Issue Brief posted May 31, 2012
Understanding Public Pension Costs: The Example of Wisconsin
The generosity of pensions provided to public-sector workers has come under increased scrutiny as states and local governments search for ways to close their budget deficits. The intense and ongoing battle over public-sector collective bargaining in Wisconsin, for example, is in part a conflict over the generosity of public-pension benefits. Whether reducing pension…
Center for Data Analysis Report posted November 7, 2005
Who Bears the Burden? Demographic Characteristics of U.S. Military Recruits Before and After 9/11
A few Members of Congress,
motivated by American combat in the Middle East, have called for
the reinstatement of a compulsory military draft. The case for
coercing young citizens to join the military is supposedly based on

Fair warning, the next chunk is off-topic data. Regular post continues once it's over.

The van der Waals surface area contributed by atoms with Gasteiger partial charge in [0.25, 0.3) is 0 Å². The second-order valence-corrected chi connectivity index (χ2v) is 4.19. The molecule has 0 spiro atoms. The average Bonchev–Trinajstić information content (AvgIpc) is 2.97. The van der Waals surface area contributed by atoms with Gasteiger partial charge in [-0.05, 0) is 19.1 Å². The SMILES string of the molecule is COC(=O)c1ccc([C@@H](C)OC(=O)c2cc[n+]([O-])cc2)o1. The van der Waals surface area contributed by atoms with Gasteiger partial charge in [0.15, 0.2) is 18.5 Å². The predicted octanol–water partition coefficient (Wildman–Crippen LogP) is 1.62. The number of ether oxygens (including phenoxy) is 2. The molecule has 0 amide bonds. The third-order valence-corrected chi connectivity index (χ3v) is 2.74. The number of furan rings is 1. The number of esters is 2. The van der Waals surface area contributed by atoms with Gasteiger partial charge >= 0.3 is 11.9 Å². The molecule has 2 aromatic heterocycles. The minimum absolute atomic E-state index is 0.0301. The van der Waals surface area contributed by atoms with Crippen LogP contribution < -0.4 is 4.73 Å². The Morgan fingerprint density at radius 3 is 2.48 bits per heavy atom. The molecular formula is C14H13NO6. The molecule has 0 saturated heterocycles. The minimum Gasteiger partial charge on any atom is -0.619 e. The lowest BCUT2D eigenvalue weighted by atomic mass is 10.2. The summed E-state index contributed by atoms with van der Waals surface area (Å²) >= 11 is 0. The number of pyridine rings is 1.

social justice?that all should serve?and seems to be
buttressed by reports of shortfalls in voluntary enlistment.
In a New York Times op-ed…
Backgrounder posted November 2, 1993
Should Congress Be Above the Law?
(Archived document, may contain errors)
T 965 November 2,1993 SHOULD CONGRESS BE ABOVE THE LAW Congress] can make no law which will not have its full operation on themselves and their friends, as well as on the great mass of society James Madison, Federalist No. 57 It has been said here many times tonight that we want to treat Senators the same as everyone else Mr.…
Backgrounder posted August 3, 1990
High School Dropouts: How Much of a Crisis?
In his first State of the Union Address, George Bush this
January set six goals to strengthen American education. One of them
is to reduce the national high school dropout rate to 10 percent by
the end of the decade. Currently, according to Bush, the rate is 25
percent. This high rate, it is said, saddles the United States with